James [00:02:02] That's great, Abdel, anything you'd like to add to that?
Abdel [00:02:04] So I think the view is relatively the same in Europe. So while the ECB raised rates as well, not all the way to 5% as the US did, but they're up to three and a quarter as of this week. There is a view that inflation will be persistent for an extended period of time. So I think by the most aggressive estimates, the ECB's target of 2% inflation will not be reached until 2025. And that's one of the best scenarios we see out there. I think one of the new elements that we see in the market is the turmoil in the banking industry. Now, some say that that might tighten the credit like in the market and may help to ease some of the inflation, but the jury's still out on that. So the view here is that inflation will be persistent in Europe and all the central bankers view it that way.
James [00:02:57] Excellent, thank you very much, moving on from that, even if inflation does come down in the nearish-term and interest rates follow, what do you think the long-term effects on private markets are going to be on having gone through a high inflation, low growth stretch like the one in the last couple of years?
Abdel [00:03:10] Yes, I think over the last five, ten years or so, the environment that the property market industry has lived through is where cash is very cheap. So I think people, when they look at that environment, they say potentially investment decisions were not the most optimal when you can raise cash and pay a quarter of a basis point or 1%. So the view is that, you know, a lot of the opportunities that the private market industry will look at will obviously have to hurdle and have to meet a higher standard because you're not competing with multiple choices in the industry in terms of where you invest that money. And it also leads to an optimal allocation of capital to the best projects out there. When again, when you have an environment where interest rates are so low, it doesn't necessarily lead to optimal decision-making in terms of how do you allocate that capital. So I think this is going to be something that will impact the industry going forward.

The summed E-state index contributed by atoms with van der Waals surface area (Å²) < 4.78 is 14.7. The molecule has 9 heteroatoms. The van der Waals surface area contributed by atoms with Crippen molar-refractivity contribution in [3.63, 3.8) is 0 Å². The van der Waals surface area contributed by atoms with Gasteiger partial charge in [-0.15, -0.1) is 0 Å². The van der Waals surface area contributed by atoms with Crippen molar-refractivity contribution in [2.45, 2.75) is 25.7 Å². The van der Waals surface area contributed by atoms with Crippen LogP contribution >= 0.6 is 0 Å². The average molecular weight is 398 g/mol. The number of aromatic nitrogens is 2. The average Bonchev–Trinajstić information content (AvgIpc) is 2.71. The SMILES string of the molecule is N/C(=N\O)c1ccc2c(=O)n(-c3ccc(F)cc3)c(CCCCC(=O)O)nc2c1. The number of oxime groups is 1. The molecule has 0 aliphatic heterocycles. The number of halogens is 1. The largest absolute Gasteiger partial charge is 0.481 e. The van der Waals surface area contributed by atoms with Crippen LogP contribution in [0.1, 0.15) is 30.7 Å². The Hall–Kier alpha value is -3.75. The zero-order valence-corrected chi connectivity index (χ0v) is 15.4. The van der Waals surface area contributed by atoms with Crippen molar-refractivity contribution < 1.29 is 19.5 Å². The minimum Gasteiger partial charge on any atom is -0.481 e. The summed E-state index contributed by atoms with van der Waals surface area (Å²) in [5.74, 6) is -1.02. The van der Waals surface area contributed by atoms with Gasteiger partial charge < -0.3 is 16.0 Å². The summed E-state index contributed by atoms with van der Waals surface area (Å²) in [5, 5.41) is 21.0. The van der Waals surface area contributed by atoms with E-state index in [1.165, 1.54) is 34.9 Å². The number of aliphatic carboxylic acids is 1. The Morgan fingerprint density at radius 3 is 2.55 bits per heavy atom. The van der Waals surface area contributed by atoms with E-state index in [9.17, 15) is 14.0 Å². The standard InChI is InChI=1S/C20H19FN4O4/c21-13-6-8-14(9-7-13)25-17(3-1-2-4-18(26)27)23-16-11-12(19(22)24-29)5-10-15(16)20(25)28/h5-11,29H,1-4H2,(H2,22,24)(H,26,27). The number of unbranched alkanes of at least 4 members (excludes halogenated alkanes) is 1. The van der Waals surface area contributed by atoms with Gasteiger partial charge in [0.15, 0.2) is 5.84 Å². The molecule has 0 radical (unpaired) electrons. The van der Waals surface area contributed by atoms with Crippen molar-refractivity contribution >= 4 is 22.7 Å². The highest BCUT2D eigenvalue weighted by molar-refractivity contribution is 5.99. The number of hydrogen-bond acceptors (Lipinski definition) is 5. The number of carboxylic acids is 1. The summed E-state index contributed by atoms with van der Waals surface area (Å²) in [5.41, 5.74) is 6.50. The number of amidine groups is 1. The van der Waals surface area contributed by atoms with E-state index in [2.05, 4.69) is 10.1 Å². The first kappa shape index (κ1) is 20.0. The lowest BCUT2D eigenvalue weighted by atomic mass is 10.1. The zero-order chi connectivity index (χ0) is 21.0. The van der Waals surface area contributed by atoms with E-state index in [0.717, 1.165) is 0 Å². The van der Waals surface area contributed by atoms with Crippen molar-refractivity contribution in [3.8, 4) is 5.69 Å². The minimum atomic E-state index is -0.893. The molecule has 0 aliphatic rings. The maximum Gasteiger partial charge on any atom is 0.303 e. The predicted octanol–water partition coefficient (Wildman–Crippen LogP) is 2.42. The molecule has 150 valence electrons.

James [00:04:11] Thank you very much, James. Do you like to pick up now?